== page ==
Quantifying the Impacts of Irrigation Technology Adoption on Water Resources in the High Plains Aquifer
Michigan State University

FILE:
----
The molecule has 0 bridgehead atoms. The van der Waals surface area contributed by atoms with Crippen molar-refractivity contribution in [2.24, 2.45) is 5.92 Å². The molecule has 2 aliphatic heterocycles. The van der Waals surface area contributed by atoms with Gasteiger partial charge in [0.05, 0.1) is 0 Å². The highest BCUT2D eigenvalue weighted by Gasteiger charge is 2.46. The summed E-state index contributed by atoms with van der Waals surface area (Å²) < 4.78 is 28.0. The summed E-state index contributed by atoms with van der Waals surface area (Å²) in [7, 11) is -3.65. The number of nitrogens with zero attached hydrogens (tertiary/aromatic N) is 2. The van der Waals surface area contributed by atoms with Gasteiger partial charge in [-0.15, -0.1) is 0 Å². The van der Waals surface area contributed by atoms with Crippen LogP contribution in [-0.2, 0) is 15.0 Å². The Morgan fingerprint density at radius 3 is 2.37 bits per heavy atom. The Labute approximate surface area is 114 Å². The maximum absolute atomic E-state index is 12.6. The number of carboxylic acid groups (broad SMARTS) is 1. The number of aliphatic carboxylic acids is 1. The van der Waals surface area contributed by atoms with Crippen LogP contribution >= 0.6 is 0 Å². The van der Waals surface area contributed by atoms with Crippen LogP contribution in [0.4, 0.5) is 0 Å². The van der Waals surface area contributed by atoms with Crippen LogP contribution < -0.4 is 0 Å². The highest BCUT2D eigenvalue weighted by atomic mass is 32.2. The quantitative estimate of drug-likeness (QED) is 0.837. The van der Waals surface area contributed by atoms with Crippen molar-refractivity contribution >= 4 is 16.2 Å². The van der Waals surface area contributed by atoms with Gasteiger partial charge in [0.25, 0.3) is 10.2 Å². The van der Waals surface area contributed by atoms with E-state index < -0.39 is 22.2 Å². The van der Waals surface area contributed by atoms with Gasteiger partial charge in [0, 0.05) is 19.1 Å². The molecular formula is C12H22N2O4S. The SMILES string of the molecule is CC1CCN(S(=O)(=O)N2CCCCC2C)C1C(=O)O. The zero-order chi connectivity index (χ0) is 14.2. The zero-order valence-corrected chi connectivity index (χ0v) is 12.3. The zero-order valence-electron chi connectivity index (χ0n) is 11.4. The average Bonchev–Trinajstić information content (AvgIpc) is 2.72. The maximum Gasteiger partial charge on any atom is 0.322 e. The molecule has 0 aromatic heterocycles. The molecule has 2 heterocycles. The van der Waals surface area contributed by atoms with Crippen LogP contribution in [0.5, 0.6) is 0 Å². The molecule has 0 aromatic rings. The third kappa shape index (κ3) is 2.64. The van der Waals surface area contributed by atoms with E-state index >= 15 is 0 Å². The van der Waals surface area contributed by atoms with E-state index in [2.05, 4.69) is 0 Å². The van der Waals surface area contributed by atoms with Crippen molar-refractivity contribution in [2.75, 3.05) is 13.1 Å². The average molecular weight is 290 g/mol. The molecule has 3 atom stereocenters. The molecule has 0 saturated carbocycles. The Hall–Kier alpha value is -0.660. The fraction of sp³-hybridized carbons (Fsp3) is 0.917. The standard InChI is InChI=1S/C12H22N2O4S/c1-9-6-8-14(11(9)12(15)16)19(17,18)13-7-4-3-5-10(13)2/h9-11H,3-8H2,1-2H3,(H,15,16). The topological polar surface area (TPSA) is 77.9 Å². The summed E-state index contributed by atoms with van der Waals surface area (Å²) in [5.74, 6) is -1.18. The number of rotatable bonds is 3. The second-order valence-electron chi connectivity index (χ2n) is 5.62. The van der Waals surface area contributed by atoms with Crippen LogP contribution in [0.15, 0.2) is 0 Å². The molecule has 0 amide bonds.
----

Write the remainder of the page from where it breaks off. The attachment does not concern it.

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Producers in key agricultural regions worldwide are contending with increasing demand while simultaneously managing declining water resources. The High Plains Aquifer (HPA) is the largest aquifer system in the United States, and supplied most of the water to irrigate 6 million hectares in 2012. Water levels in the central and southern sections of the aquifer have steadily declined, as groundwater recharge in this semi-arid region is insufficient to meet water demands. Individual irrigators have responded to these declines by moving from less efficient irrigation technologies to those that apply water more precisely. Yet, these newer technologies have also allowed for water to be pumped from lower-yielding wells, thus extending the life of any given well and allowing drawdown to continue. Here we use a dataset of the annual irrigation technology choices from every irrigator in the state of Kansas, located in the Central High Plains. This irrigation data, along with remotely-sensed Leaf Area Index, crop choice, and irrigated area, drives a coupled surface/groundwater simulation created using the Landscape Hydrology Model (LHM) to examine the impacts of changing irrigation technology on the regional water cycle, and water levels in the HPA. This application of a coupled surface and groundwater model with unprecedented detail of input land cover characteristics and irrigation water use offers new insights into water resources of this complex and vast aquifer system. For instance, the model is applied to simulate cases in which no irrigation technology change had occurred, and complete adoption of newer technologies to better understand impacts of management choices on regional water resources, and how technologies may be developed or adopted to help adapt to global change.